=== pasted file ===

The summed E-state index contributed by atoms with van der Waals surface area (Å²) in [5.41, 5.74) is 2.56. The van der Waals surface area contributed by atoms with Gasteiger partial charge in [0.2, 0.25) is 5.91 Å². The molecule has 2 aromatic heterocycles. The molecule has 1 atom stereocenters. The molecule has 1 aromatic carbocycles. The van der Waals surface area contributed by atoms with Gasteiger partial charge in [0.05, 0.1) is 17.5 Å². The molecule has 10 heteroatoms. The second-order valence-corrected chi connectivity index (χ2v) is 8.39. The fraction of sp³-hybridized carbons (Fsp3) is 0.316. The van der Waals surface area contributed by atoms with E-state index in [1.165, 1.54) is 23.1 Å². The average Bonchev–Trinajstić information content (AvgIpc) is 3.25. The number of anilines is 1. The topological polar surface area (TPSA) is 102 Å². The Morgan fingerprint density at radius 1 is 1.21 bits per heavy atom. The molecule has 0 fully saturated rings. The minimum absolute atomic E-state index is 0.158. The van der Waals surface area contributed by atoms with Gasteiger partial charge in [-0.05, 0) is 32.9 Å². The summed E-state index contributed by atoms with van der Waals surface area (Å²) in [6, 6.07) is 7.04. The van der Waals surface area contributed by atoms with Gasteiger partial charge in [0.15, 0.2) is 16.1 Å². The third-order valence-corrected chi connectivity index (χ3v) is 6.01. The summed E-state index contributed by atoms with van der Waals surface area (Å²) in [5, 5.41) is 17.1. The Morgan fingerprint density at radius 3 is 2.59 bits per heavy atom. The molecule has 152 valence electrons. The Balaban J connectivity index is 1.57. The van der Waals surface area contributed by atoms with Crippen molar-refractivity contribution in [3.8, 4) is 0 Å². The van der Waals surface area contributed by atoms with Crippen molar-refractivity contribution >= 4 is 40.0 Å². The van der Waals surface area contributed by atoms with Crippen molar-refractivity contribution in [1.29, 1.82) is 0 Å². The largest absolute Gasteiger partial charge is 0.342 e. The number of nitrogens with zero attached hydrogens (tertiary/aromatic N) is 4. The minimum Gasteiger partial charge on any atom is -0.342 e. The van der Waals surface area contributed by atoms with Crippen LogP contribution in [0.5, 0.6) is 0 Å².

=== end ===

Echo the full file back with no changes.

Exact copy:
The summed E-state index contributed by atoms with van der Waals surface area (Å²) in [5.41, 5.74) is 2.56. The van der Waals surface area contributed by atoms with Gasteiger partial charge in [0.2, 0.25) is 5.91 Å². The molecule has 2 aromatic heterocycles. The molecule has 1 atom stereocenters. The molecule has 1 aromatic carbocycles. The van der Waals surface area contributed by atoms with Gasteiger partial charge in [0.05, 0.1) is 17.5 Å². The molecule has 10 heteroatoms. The second-order valence-corrected chi connectivity index (χ2v) is 8.39. The fraction of sp³-hybridized carbons (Fsp3) is 0.316. The van der Waals surface area contributed by atoms with E-state index in [1.165, 1.54) is 23.1 Å². The average Bonchev–Trinajstić information content (AvgIpc) is 3.25. The number of anilines is 1. The topological polar surface area (TPSA) is 102 Å². The Morgan fingerprint density at radius 1 is 1.21 bits per heavy atom. The molecule has 0 fully saturated rings. The minimum absolute atomic E-state index is 0.158. The van der Waals surface area contributed by atoms with Gasteiger partial charge in [-0.05, 0) is 32.9 Å². The summed E-state index contributed by atoms with van der Waals surface area (Å²) in [6, 6.07) is 7.04. The van der Waals surface area contributed by atoms with Gasteiger partial charge in [0.15, 0.2) is 16.1 Å². The third-order valence-corrected chi connectivity index (χ3v) is 6.01. The summed E-state index contributed by atoms with van der Waals surface area (Å²) in [5, 5.41) is 17.1. The Morgan fingerprint density at radius 3 is 2.59 bits per heavy atom. The molecule has 152 valence electrons. The Balaban J connectivity index is 1.57. The van der Waals surface area contributed by atoms with Crippen molar-refractivity contribution in [3.8, 4) is 0 Å². The van der Waals surface area contributed by atoms with Crippen molar-refractivity contribution >= 4 is 40.0 Å². The van der Waals surface area contributed by atoms with Crippen molar-refractivity contribution in [1.29, 1.82) is 0 Å². The largest absolute Gasteiger partial charge is 0.342 e. The number of nitrogens with zero attached hydrogens (tertiary/aromatic N) is 4. The minimum Gasteiger partial charge on any atom is -0.342 e. The van der Waals surface area contributed by atoms with Crippen LogP contribution in [0.5, 0.6) is 0 Å².